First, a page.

Kelly and Martin have two quarterbacks on campus, Hendrix and rising sophomore Everett Golson, that’ll immediately solve the quarterback running game problem. Of course, one of those two will need to win the starting job before we can see if the Irish will break out a rushing attack, though you’d have to expect it with no clear No. 1 wide receiver behind tight end Tyler Eifert, and Tommy Rees seeming to stagnate down the stretch.

Maybe more important than just about any schematic change to the offense is having Martin’s confidence and moxie on the offensive side of the ball. Martin’s edge, quick humor, and style are polar opposites of defensive coordinator Bob Diaco. With both coaches on the defensive side of the ball, you had two very different styles of teaching the same thing, while Diaco’s heightened intensity and earnestness the opposite side of the dial from where Martin lives. Perhaps Martin’s fearlessness, his ability to motivate and coach hard (without turning purple and upping the decibels) will be good for an offense that needs a little swagger after getting mighty vanilla as the season played out. Martin’s confidence — both in his abilities and his players — will be a godsend for a unit that didn’t hold up its end of the bargain down the stretch.

Two summers ago, I spent time with Kelly’s coaching staff, and got an up-close look at how the staff interacted. Still in the infancy of their time together, it was clear there was a corp group of guys that formed a quick bond. It’s amazing that the three coaches that seemed the most detached, are the first three coaches out the door. Charley Molnar had worked for Kelly since 2006, but you got the feeling he didn’t fit completely with the rest of the group. The same can be said for Tim Hinton, who Kelly inherited from Mark Dantonio at Cincinnati, and Ed Warinner, who was a stranger to everyone, coming over from Kansas after pursuing a job on Kelly’s staff. It didn’t take long to identify Martin as a leader among the assistant coaches, even if his title didn’t say it after ascending to the D-I level.

Of course, none of that matters until we see what the offense looks like this coming spring, and learn more about how much input Martin will have in a system where the head coach will likely continue to call the plays. But facing his first bit of macro-level adversity, Kelly turned to Martin to help right the ship. How it works out, only time will tell. But the decision means quite a bit.

 

Irish A-to-Z: Mark Harrell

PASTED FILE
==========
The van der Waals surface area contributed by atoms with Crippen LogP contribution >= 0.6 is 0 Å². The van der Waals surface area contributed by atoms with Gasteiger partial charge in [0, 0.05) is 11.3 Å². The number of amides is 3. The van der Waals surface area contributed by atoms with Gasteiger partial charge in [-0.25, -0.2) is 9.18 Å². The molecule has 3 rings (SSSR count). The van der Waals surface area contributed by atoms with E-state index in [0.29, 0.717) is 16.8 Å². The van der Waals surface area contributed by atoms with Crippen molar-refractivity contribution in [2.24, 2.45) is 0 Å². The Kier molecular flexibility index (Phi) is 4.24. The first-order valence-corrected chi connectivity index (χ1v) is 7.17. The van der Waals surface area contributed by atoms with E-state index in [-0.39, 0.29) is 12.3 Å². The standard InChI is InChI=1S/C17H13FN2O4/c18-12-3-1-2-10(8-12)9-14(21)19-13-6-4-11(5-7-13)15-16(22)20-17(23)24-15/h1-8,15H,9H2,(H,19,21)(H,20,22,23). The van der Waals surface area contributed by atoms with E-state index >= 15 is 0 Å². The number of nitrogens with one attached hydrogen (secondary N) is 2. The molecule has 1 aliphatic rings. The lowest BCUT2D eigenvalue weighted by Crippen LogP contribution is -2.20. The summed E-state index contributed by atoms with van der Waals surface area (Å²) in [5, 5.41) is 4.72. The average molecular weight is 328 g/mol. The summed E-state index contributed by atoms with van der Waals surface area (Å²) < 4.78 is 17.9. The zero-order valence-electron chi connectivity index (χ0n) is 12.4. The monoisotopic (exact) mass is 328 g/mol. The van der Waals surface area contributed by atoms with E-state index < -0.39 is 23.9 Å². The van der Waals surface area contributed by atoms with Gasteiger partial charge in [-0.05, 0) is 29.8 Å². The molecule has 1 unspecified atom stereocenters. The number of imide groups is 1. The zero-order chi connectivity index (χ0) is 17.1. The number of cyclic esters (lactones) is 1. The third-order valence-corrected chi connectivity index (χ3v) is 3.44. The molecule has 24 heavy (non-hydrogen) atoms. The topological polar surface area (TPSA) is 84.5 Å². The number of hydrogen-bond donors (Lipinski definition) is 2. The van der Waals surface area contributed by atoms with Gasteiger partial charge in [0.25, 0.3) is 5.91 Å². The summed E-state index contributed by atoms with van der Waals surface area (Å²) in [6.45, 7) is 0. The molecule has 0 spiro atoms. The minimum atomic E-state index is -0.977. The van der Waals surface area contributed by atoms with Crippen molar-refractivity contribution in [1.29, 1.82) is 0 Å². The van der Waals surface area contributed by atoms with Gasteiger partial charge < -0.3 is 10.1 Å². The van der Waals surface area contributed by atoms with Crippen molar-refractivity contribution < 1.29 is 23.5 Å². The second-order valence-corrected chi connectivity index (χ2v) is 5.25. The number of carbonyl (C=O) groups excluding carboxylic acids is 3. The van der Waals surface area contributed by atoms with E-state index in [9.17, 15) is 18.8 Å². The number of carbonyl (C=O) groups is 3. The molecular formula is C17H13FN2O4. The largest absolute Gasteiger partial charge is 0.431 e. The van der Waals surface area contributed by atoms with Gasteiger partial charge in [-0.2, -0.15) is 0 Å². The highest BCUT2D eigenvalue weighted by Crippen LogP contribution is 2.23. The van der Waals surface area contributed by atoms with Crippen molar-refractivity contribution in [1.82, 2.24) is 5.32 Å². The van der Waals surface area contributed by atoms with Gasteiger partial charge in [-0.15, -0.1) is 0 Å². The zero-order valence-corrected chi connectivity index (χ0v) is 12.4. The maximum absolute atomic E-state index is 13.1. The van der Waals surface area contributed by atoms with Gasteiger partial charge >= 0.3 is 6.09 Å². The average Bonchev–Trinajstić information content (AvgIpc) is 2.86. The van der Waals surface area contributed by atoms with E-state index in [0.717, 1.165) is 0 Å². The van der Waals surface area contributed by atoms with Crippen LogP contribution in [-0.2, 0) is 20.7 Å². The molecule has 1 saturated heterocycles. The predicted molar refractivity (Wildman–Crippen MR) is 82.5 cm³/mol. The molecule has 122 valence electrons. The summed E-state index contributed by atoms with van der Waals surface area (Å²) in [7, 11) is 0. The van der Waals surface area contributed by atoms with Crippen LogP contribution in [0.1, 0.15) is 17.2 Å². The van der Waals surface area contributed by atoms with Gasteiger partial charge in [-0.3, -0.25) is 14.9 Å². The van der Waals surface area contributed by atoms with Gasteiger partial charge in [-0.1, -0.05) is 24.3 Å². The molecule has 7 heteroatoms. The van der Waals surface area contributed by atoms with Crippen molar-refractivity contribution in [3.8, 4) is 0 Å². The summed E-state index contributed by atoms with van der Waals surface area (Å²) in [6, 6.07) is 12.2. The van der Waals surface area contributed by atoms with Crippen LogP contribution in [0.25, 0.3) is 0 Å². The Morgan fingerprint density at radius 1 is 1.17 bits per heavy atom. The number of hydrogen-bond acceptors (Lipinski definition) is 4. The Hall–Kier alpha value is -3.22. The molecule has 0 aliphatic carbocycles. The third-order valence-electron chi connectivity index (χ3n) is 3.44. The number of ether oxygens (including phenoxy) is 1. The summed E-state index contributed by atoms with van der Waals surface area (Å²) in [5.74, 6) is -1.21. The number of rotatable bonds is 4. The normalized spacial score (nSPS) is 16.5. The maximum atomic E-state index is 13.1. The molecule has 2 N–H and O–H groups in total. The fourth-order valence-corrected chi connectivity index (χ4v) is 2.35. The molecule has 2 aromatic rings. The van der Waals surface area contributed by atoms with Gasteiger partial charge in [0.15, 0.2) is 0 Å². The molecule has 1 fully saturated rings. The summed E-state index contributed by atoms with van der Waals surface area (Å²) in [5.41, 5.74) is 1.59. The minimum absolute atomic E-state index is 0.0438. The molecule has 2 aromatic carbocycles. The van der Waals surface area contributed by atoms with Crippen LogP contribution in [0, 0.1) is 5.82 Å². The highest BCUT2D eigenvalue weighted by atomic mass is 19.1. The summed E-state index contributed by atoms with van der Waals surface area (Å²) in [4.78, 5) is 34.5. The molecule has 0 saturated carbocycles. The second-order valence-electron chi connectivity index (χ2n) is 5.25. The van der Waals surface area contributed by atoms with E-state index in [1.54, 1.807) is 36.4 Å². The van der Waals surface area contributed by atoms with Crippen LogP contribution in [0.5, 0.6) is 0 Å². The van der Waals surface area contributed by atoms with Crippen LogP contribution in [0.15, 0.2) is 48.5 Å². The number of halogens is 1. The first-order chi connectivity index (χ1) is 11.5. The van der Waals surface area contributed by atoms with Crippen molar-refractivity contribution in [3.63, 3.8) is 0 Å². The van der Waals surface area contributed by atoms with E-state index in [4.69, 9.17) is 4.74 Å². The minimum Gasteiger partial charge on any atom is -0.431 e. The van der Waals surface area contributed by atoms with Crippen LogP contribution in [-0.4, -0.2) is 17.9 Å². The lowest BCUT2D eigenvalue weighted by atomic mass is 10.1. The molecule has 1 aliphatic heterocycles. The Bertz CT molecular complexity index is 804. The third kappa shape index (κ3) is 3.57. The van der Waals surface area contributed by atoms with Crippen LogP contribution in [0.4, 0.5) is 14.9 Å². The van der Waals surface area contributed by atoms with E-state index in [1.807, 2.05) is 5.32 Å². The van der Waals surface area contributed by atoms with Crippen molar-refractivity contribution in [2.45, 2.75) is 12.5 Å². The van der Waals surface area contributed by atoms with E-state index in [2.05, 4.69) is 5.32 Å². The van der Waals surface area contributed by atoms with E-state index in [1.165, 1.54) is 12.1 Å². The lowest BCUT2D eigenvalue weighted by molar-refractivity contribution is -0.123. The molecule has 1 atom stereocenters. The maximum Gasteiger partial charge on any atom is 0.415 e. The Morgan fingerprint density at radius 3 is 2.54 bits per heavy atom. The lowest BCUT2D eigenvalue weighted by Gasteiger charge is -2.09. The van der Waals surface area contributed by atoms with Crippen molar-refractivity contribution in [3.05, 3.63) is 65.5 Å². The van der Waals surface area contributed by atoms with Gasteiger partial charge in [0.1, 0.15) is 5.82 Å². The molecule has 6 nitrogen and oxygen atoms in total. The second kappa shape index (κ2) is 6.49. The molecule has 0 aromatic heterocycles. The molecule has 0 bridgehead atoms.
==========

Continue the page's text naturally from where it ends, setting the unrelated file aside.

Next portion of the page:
Mark Harrell
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As a fifth-year player, Mark Harrell is the elder statesman of the offensive line. He’s also still waiting for his opportunity to crack the starting lineup.

That chance won’t likely come unless something goes wrong. But Harrell is the closing thing to an insurance policy on the offensive line, a versatile reserve who has spent time playing virtually every position up front.

Likely a bridge at tackle between starters Mike McGlinchey and Alex Bars and talented freshmen Tommy Kraemer and Liam Eichenberg, Harrell’s a program player, with loyalty running two-ways as he plays out his eligibility in South Bend.

 

MARK HARRELL
6’4″, 306 lbs.
Grad Student, No. 75, OL

 

RECRUITING PROFILE

A three or four-star prospect depending on the service, Harrell was a first-team All-State player in North Carolina with offers from Michigan, Auburn, Clemson, North Carolina, South Carolina, Stanford and Tennessee.

 

PLAYING CAREER

Freshman Season (2012): Did not see action, saving a year of eligibility.

Sophomore Season (2013): Did not see action.

Junior Season (2014): Played in two games, seeing action against Rice and Michigan. Served as a backup at center, with the ability to also play guard and tackle.

Senior Season (2015): Saw action in five games. Played 12 snaps at right tackle against UMass, earning a +1.2 grade from PFF-College.

 

WHAT WE SAID LAST YEAR

Feels like I could copy and paste after swapping out Ronnie Stanley and Nick Martin’s names.

Harrell has the type of positional versatility you want in a backup. He served as a reserve center last year during the Blue-Gold game, and while he’s no longer on the depth chart behind Nick Martin, he’d likely be called upon in a pinch rather than burning Tristen Hoge’s redshirt. What happens if Ronnie Stanley or Mike McGlinchey go down at tackle is largely a mystery as well, so there’s likely playing opportunities, but again, only if things start to go awry.

Harrell will likely spend some time on special teams in 2015, capable of taking some snaps on field goal and punt teams. But the depth chart is packed and one of the toughest spots to get on the field, and Harrell’s lack of opportunity is largely because of the talent in front of him.

 

FUTURE POTENTIAL

A fifth-year backup, Harrell was tapped by Kelly this spring to move outside to tackle, hoping to solidify a depth chart that’s thinner than you’d expect, considering the impressive recruiting Harry Hiestand has done during his tenure in South Bend. But Harrell is likely on the outside because Jerry Tillery is playing defensive tackle and Ronnie Stanley was the first offensive lineman selected in the NFL Draft.

It’s hard to know what Harrell can do if we haven’t seen him do it yet. But at this point, the fact that the coaching staff preferred keeping him on the roster and serving as a backup (likely at right tackle) is telling—because there’s a very high likelihood that Harrell could’ve used his graduate transfer to step onto a campus of a lower-tier program and start right away.

 

CRYSTAL BALL

If all goes according to plan, we’ll only see Harrell in mop-up situations or on special teams. If it doesn’t? Expect to see how he does at right tackle, with a redshirt preferred for both talented freshmen tackles.

 

Regardless, peg Harrell for more appearances in 2016 than his career total of seven games, knowing that it’ll be important to gain some experience and keep McGlinchey and Bars fresh.

 

2016’s Irish A-to-Z
Josh Adams